Regulation of Mec1 (ATR) signaling in budding yeast

Hustedt, Nicole. Regulation of Mec1 (ATR) signaling in budding yeast. 2014, Doctoral Thesis, University of Basel, Faculty of Science.


Official URL: http://edoc.unibas.ch/diss/DissB_11047

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Cells are continuously challenged by various sources of DNA damage that can contribute to cancer formation if not appropriately repaired. To cope with this threat, cells have conserved mechanisms called the DNA damage checkpoints that sense damaged DNA, stop the cell cycle, and upregulate DNA repair. Central players in these checkpoints are the PI3K-like kinases ATM and ATR (S.c. Tel1 and Mec1). Mec1 senses single stranded DNA (ssDNA) that is exposed at stalled replication forks and activates the S phase checkpoint. However, ssDNA, which is generated at the lagging strand during normal replication, does not cause detectable checkpoint activation. It is unknown how Mec1 is regulated in S phase. To study this, we took advantage of a mutant allele of MEC1, mec1-100, which is proficient for the G2 DNA damage checkpoint, but is compromised in G1-S and intra-S-phase checkpoints.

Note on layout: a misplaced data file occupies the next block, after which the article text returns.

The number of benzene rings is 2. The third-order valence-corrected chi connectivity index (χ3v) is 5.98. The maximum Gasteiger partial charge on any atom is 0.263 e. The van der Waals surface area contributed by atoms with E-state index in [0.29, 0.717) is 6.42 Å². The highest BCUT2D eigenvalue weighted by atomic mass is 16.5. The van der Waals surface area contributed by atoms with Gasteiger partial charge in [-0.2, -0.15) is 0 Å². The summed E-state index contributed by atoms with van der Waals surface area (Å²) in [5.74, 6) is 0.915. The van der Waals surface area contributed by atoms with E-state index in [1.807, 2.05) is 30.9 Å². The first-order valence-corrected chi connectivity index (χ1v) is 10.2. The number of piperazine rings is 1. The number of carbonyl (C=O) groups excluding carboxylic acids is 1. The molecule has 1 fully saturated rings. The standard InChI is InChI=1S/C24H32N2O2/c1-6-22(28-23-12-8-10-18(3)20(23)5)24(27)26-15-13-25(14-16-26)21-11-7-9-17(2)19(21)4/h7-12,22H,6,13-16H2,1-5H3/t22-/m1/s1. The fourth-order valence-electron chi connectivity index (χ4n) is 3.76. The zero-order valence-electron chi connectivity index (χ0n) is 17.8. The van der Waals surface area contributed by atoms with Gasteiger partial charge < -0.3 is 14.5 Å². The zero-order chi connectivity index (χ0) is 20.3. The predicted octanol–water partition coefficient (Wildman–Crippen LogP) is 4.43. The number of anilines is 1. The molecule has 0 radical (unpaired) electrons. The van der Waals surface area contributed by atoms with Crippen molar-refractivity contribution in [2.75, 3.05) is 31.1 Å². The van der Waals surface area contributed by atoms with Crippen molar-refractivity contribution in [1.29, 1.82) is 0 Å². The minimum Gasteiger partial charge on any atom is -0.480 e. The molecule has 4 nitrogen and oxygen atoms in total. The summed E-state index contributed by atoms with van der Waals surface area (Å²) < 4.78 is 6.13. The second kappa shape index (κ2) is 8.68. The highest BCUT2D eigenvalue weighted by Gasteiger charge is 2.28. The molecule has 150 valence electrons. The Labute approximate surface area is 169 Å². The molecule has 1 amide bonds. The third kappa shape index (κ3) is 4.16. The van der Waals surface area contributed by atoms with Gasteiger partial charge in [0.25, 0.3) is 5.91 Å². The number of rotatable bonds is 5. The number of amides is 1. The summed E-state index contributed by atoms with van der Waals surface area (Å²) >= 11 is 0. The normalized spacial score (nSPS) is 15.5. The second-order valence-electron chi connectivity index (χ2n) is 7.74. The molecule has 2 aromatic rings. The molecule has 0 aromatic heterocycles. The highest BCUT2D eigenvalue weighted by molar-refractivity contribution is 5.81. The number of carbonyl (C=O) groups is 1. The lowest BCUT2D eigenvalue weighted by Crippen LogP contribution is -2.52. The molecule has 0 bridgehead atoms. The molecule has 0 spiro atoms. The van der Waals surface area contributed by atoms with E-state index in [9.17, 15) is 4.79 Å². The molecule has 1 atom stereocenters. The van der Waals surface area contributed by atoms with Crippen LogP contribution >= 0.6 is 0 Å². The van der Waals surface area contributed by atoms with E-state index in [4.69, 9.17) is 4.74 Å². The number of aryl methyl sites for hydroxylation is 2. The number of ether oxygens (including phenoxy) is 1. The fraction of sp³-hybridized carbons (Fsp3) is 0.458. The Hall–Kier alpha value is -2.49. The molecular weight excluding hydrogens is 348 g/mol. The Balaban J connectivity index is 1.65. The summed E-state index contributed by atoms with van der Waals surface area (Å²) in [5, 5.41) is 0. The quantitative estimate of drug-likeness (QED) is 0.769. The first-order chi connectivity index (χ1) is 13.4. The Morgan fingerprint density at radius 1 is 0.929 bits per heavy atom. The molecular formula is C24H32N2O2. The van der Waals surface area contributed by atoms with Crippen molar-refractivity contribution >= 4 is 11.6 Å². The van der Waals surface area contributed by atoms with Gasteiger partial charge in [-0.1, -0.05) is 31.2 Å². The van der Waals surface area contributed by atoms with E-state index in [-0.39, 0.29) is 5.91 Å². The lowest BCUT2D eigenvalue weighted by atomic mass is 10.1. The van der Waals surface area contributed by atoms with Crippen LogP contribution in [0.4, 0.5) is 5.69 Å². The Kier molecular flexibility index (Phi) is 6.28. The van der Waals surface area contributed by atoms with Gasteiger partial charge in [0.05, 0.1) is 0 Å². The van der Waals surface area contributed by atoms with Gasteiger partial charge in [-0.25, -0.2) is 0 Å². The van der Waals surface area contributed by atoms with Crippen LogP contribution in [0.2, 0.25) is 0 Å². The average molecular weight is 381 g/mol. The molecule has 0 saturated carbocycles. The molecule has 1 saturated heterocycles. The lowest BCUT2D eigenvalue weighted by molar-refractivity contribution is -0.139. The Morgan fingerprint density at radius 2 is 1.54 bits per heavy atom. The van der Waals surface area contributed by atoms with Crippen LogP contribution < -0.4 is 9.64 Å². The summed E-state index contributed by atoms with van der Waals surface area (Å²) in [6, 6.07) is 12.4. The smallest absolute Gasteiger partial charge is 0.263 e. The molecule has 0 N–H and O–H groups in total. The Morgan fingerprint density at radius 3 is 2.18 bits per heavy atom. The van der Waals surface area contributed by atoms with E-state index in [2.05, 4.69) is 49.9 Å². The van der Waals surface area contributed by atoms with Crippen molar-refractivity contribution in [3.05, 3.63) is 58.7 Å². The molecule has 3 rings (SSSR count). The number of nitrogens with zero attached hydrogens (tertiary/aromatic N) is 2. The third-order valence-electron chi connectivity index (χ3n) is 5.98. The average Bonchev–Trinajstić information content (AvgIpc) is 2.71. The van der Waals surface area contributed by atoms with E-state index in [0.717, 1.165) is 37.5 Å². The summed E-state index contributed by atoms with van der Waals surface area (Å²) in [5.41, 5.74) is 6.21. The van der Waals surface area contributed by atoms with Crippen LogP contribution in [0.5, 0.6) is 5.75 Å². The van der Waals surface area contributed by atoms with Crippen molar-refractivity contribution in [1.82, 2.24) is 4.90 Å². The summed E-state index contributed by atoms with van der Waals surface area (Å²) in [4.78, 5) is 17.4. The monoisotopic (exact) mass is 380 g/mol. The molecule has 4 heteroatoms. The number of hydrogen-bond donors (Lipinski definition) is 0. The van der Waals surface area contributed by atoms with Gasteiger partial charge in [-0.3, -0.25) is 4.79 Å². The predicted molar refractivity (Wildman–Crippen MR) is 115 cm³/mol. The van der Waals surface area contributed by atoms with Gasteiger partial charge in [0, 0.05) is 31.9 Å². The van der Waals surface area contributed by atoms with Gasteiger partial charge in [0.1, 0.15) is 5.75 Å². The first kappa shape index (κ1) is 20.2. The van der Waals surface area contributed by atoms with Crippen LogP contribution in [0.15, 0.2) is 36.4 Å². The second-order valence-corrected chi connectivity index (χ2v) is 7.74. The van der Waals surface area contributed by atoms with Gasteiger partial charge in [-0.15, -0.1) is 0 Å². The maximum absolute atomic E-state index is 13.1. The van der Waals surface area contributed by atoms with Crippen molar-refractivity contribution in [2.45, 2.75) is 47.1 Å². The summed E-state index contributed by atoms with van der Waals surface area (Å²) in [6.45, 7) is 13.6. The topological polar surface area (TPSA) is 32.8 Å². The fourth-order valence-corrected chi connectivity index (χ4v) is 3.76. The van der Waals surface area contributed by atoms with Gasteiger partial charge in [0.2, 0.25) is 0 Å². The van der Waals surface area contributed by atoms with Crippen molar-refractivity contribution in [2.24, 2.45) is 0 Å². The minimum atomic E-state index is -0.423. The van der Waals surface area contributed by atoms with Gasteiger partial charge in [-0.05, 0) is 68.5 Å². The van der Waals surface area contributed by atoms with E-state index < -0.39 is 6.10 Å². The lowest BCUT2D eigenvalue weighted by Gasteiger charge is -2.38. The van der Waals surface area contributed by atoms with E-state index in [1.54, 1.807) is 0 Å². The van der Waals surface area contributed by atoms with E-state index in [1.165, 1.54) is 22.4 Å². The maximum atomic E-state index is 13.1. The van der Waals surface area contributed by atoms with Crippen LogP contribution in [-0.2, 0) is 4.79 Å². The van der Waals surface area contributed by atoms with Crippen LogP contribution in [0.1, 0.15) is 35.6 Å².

In the first part of this thesis we aimed at identifying regulatory factors. We screened for spontaneous survivors on a lethal dose of the replication fork-stalling agent hydroxyurea (HU) for mec1-100 cells. We mapped additional mutations in mec1-100 or mutations in either PPH3 or PSY2, which form a highly conserved phosphatase (PP4) complex. In a second, more unbiased, high-throughput screen we combined mec1-100 with a collection of 1525 gene deletions involved in chromatin processes and scored double mutants for HU sensitivity. pph3Δ and psy2Δ were among the top mec1-100 suppressor hits, confirming a strong genetic interaction. Suppression by pph3Δ was correlated with the phosphorylation of the downstream kinase Rad53. However, it did not depend exclusively on Rad53, because residual suppression of mec1-100 by pph3Δ could also be observed in rad53Δ cells. We tested whether Psy2-Pph3 might regulate Mec1 directly, and found a physical interaction between Psy2 and Ddc2-Mec1. Moreover, we found that a phosphorylation site within Mec1 (S1991) is downregulated in mec1-100 cells and restored when Pph3 is also lost. However, we were unable to demonstrate that Pph3 dephosphorylates Mec1 directly in vitro. Phosphorylation required both Mec1 kinase activity and Rad53. Thus, we speculate that Mec1 phosphorylation is achieved through Rad53, which is in turn regulated by Pph3, indicating the existence of a feedback loop from Rad53 back to Mec1. Mutation of the phosphorylation site renders cells sensitive to the radiomimetic drug Zeocin, indicating an important role in the survival of DNA damage. Finally, we applied quantitative phosphoproteomics to identify Mec1 and Pph3 targets. We found that the levels of the majority of the phosphopeptides that are affected by a tel1Δ mec1-100 mutation but not by rad53Δ can be rescued due to additional deletion of PPH3. The data presented here support a model in which Pph3 is a major regulator of Mec1 signaling.